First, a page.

author = "Braver, {Sanford L.} and Sharlene Wolchik and Irwin Sandler and Sheets, {Virgil L.} and Bruce Fogas and Bay, {R. Curtis}",
year = "1993",
month = "6",
language = "English (US)",
volume = "7",
pages = "9--23",
journal = "Journal of Family Psychology",
issn = "0893-3200",
publisher = "American Psychological Association Inc.",
number = "1",

}

TY - JOUR

T1 - A Longitudinal Study of Noncustodial Parents

T2 - Parents Without Children

AU - Braver, Sanford L.

AU - Wolchik, Sharlene

AU - Sandler, Irwin

AU - Sheets, Virgil L.

AU - Fogas, Bruce

AU - Bay, R. Curtis

PY - 1993/6

Y1 - 1993/6

N2 - This article reports the results of a 3-wave longitudinal study of a sizable, regionally representative sample of both noncustodial and custodial parents interviewed initially before their divorce was final. A model was tested that predicted the noncustodial parent's postdivorce contact with the child and the payment of child support from a series of factors related to a social exchange orientation. This orientation highlights the noncustodial parent's implicit calculation of the rewards vs. the costs of continuing involvement and support of the child. It was found that noninvolvement was, in general, well-predicted, both cross-sectionally and longitudinally, by the model. The most powerful factor in the model was the noncustodial parent's perception that he or she had some control over the child's unbringing. Among fully employed noncustodial parents who reported high perceived control, there was an excellent record of involvement and child support payment.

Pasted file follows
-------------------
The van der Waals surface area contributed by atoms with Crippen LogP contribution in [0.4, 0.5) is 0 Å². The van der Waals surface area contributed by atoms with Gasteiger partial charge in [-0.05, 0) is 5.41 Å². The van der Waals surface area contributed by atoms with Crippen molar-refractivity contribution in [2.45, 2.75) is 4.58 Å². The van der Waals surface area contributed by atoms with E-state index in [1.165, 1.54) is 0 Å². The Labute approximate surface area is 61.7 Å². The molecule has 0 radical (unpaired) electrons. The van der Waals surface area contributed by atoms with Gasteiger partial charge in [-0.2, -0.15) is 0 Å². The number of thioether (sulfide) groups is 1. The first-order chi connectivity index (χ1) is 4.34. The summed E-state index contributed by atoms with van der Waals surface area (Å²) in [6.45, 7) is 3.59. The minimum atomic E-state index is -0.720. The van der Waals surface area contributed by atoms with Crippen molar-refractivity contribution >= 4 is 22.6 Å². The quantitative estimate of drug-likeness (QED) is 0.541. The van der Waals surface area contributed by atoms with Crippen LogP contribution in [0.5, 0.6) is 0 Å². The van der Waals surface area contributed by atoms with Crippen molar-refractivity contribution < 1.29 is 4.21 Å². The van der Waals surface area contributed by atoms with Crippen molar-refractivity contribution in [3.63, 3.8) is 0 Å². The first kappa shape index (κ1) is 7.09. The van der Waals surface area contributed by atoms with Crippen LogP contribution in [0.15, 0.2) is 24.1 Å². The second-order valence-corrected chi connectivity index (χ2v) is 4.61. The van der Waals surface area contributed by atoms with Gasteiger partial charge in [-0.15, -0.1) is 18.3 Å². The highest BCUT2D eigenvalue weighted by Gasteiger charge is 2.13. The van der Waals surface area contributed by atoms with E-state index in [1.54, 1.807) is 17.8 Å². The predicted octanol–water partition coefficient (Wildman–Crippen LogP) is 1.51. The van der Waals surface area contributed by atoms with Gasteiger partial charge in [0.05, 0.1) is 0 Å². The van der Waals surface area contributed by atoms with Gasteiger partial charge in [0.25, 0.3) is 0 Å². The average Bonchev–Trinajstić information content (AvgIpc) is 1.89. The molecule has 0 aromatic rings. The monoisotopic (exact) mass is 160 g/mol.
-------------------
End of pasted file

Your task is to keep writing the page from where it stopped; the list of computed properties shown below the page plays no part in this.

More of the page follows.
AB - This article reports the results of a 3-wave longitudinal study of a sizable, regionally representative sample of both noncustodial and custodial parents interviewed initially before their divorce was final. A model was tested that predicted the noncustodial parent's postdivorce contact with the child and the payment of child support from a series of factors related to a social exchange orientation. This orientation highlights the noncustodial parent's implicit calculation of the rewards vs. the costs of continuing involvement and support of the child. It was found that noninvolvement was, in general, well-predicted, both cross-sectionally and longitudinally, by the model. The most powerful factor in the model was the noncustodial parent's perception that he or she had some control over the child's unbringing. Among fully employed noncustodial parents who reported high perceived control, there was an excellent record of involvement and child support payment.

UR - http://www.scopus.com/inward/record.url?scp=21144459528&partnerID=8YFLogxK

UR - http://www.scopus.com/inward/citedby.url?scp=21144459528&partnerID=8YFLogxK

M3 - Article

AN - SCOPUS:21144459528

VL - 7

SP - 9

EP - 23

JO - Journal of Family Psychology

JF - Journal of Family Psychology

SN - 0893-3200

IS - 1

ER -